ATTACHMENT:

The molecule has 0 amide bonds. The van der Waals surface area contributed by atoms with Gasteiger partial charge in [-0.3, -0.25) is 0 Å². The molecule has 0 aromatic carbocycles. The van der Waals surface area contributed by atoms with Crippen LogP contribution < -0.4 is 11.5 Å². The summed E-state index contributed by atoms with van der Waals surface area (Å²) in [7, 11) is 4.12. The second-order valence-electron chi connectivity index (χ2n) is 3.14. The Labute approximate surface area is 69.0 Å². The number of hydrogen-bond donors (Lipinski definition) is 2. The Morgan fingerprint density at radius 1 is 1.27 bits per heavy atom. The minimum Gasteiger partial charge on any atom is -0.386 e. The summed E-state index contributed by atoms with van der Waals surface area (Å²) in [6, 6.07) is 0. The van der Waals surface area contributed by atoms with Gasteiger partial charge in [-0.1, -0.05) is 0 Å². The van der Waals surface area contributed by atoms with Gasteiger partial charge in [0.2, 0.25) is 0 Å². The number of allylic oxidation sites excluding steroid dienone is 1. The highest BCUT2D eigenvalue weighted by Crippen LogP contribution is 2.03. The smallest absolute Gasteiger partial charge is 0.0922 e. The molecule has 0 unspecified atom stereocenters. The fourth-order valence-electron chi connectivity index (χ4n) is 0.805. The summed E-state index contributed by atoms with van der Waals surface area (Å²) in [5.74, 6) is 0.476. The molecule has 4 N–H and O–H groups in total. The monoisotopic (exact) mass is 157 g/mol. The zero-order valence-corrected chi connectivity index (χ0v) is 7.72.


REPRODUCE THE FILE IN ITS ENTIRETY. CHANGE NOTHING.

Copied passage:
The molecule has 0 amide bonds. The van der Waals surface area contributed by atoms with Gasteiger partial charge in [-0.3, -0.25) is 0 Å². The molecule has 0 aromatic carbocycles. The van der Waals surface area contributed by atoms with Crippen LogP contribution < -0.4 is 11.5 Å². The summed E-state index contributed by atoms with van der Waals surface area (Å²) in [7, 11) is 4.12. The second-order valence-electron chi connectivity index (χ2n) is 3.14. The Labute approximate surface area is 69.0 Å². The number of hydrogen-bond donors (Lipinski definition) is 2. The Morgan fingerprint density at radius 1 is 1.27 bits per heavy atom. The minimum Gasteiger partial charge on any atom is -0.386 e. The summed E-state index contributed by atoms with van der Waals surface area (Å²) in [6, 6.07) is 0. The van der Waals surface area contributed by atoms with Gasteiger partial charge in [-0.1, -0.05) is 0 Å². The van der Waals surface area contributed by atoms with Gasteiger partial charge in [0.2, 0.25) is 0 Å². The number of allylic oxidation sites excluding steroid dienone is 1. The highest BCUT2D eigenvalue weighted by Crippen LogP contribution is 2.03. The smallest absolute Gasteiger partial charge is 0.0922 e. The molecule has 0 unspecified atom stereocenters. The fourth-order valence-electron chi connectivity index (χ4n) is 0.805. The summed E-state index contributed by atoms with van der Waals surface area (Å²) in [5.74, 6) is 0.476. The molecule has 4 N–H and O–H groups in total. The monoisotopic (exact) mass is 157 g/mol. The zero-order valence-corrected chi connectivity index (χ0v) is 7.72.